AMY GWINNETT explores the sounds on For All My Sisters
Loving a band can be a stressful pursuit. What if they decide it’s time for a new jazz-prog direction? What if they get terrible new haircuts? What if they try to branch out into acting? The opportunities for fucking up are endless. All these haunting questions and more are things that those terribly lucky fans of The Cribs need not worry about, because they are quite possibly the most consistently great indie band of the century. For All My Sisters is their sixth album and for the sixth time they do not disappoint.
The Cribs are, in a way, in a class of one. They seem to exist outside of times and trends. For a band that famously railed against the hipsters that fawned to them in the mid-noughties, they are now without a scene. They’ve all looked the same since 2004, singer/guitarist Ryan Jarman especially has something of the Nathan Barley extra about him. And their sound, while maturing away from the crackling we-don’t-believe-in-tuning lo-fi of their debut to more polished and unapologetic rock, has still never experienced much in the way of revolution.
For All My Sisters boasts a strong set of opening numbers in ‘Finally Free’, ‘Different Angle’ and ‘Burning For No-one’ that pick up where previous album ‘In The Belly of the Brazen Bull’ left off. Slightly out of tune background coos, glittering riffs, and a good old shout-y chorus are all present and correct, with ‘Burning For No-one’ a particular hit, wielding a real new-wave style groove that’s sharp enough to cut yourself on. ‘City Storms’ has an intro that recalls the dizzying heights of one of their greatest anthems ‘Hey Scenesters!’, and is a friendly reminder that as lo-fi as they may be, these boys can play guitar. Where the album falls down is in how occasionally over-familiar it sounds, but it’s so hard to care when the sound the band is repeating is such a great one.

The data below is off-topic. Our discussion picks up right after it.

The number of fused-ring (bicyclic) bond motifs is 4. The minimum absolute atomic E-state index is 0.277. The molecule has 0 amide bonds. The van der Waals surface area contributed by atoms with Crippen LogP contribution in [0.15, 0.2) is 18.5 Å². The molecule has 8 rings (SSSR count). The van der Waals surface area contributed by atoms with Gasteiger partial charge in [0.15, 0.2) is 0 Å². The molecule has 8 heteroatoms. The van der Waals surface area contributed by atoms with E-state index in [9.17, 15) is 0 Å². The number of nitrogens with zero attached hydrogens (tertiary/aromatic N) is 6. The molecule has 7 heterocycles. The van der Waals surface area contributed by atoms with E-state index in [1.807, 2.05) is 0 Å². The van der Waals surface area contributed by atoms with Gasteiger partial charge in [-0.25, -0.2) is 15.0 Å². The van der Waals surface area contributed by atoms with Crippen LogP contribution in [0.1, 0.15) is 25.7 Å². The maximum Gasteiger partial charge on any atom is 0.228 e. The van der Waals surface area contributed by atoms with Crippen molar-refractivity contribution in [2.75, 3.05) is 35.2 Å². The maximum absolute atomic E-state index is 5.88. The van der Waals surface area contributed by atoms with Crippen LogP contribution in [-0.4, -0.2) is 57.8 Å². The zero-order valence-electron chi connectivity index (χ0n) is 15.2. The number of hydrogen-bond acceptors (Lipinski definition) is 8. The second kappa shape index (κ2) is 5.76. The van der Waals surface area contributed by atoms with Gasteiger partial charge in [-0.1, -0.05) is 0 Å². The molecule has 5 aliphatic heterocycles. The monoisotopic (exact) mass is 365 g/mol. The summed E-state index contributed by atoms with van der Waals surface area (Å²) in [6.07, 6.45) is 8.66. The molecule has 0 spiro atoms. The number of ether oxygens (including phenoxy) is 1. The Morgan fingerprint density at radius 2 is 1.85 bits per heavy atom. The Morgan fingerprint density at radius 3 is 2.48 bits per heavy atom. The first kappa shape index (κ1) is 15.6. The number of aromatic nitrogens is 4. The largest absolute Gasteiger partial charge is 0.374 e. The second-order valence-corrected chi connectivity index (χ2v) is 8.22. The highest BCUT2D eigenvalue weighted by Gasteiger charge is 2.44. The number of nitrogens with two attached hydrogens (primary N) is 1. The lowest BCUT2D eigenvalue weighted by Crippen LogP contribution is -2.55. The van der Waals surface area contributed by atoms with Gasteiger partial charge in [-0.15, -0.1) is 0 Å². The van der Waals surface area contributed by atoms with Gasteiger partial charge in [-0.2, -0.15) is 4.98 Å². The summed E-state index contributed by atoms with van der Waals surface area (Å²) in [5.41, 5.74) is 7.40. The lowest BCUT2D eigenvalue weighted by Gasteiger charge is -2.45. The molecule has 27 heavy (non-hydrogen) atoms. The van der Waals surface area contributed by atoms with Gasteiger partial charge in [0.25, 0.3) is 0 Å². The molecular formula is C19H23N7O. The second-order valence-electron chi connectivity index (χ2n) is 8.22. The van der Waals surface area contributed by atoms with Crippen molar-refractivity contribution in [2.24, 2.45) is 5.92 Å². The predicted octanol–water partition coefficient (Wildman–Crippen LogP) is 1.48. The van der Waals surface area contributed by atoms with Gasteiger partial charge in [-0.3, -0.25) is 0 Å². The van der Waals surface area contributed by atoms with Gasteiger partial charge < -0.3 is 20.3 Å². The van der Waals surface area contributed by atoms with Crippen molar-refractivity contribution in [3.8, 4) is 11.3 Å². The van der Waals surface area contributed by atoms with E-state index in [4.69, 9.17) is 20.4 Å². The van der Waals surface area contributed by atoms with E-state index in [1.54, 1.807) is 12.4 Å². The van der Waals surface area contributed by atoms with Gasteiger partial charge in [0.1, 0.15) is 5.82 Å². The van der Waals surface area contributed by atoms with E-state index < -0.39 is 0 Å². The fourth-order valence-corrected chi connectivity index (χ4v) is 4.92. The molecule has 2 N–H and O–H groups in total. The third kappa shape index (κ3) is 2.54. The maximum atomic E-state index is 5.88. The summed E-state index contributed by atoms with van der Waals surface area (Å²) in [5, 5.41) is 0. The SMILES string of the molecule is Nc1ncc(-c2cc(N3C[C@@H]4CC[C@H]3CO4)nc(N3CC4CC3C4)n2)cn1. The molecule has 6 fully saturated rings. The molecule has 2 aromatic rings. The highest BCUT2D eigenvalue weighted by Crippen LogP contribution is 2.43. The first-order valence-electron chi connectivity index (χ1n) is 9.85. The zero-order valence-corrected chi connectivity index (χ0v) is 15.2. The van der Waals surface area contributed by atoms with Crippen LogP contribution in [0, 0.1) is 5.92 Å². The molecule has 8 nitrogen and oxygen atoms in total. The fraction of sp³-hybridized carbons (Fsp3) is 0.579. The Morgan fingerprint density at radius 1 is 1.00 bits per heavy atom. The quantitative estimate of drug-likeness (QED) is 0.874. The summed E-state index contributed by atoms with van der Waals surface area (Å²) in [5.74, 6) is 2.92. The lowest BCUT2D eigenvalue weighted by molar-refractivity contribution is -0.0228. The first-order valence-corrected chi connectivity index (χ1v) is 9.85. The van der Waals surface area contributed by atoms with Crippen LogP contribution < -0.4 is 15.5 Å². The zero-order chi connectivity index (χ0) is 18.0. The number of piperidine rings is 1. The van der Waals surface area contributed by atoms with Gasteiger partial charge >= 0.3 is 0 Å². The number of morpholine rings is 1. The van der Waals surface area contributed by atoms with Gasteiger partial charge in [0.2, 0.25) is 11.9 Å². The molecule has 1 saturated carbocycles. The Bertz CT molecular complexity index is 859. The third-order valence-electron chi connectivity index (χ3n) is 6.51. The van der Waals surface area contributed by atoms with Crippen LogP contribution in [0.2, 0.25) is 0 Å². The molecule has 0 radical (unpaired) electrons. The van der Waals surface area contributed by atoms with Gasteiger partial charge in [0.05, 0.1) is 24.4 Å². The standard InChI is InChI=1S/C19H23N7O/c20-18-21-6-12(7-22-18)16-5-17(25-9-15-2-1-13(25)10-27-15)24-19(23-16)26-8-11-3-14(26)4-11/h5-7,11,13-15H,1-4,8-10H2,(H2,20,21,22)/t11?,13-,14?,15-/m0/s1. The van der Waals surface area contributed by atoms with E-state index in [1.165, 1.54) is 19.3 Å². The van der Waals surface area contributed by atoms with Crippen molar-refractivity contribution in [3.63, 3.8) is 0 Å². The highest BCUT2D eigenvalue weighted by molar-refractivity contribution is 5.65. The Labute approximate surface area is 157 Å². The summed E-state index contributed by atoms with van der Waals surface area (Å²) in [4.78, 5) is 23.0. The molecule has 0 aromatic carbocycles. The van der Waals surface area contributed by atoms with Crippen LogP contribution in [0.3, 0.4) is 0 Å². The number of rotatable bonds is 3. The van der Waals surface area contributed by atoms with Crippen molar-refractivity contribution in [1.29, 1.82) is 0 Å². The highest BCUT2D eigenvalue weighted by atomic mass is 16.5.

The Cribs have always been dab hands at a tortured ballad, and ‘Simple Story’ is no exception. In the vein of earlier ballads ‘Haunted’ from ‘The New Fellas’ and ‘Shoot The Poets’ from ‘Men’s Needs, Women’s Needs, Whatever’, it has an endearingly lopsided sound, and is organic to the core somehow, like if you listen closely enough you’ll hear the band breathing and the creak of their acoustic guitars. One of the many reasons they’re such a fine band is the deeply affecting sense of anxiety, inadequacy and insecurity they often package into their catchy, short bursts of punk. “I was always Mr Wrong”, “These scented promises had me thinking that I was special”, “But it’s only my heart that’s bleeding”… The Cribs do damaged better than most, and they do it in a bold, defiant way that never strays into being pitiful.
For All My Sisters closes on what might be the strongest track, ‘Pink Snow’. It’s a brilliant song, building from an emotional and measured intro into a mess of bawling guitars and a classically raw Jarman vocal, screeching “Do you picture me alone?” The song is also a testament to The Crib’s disregard for singing ‘in-tune’, as Ryan’s tortured shrieking of “For all of my sisters, I promise you this” over the end of the song shows. In a genre that has increasingly lost all use for the term ‘authenticity’, The Cribs have buckets of it, not least in, even six albums in, how bloody Wakefield-ian they sound when they sing. “We are not as straight as you want us to be” goes the punk-does-breakup spite of ‘Diamond Girl’, and it’s true. There’s still something intrinsically anti-establishment, anti-mainstream, anti-everything about The Cribs. It may be what’s stopped them from making the leap to Arctic Monkeys levels of success, but it’s also what keeps them so fucking great. Truly a band to believe in, and an album to cherish.
For All My Sisters is out now on Sonic Blew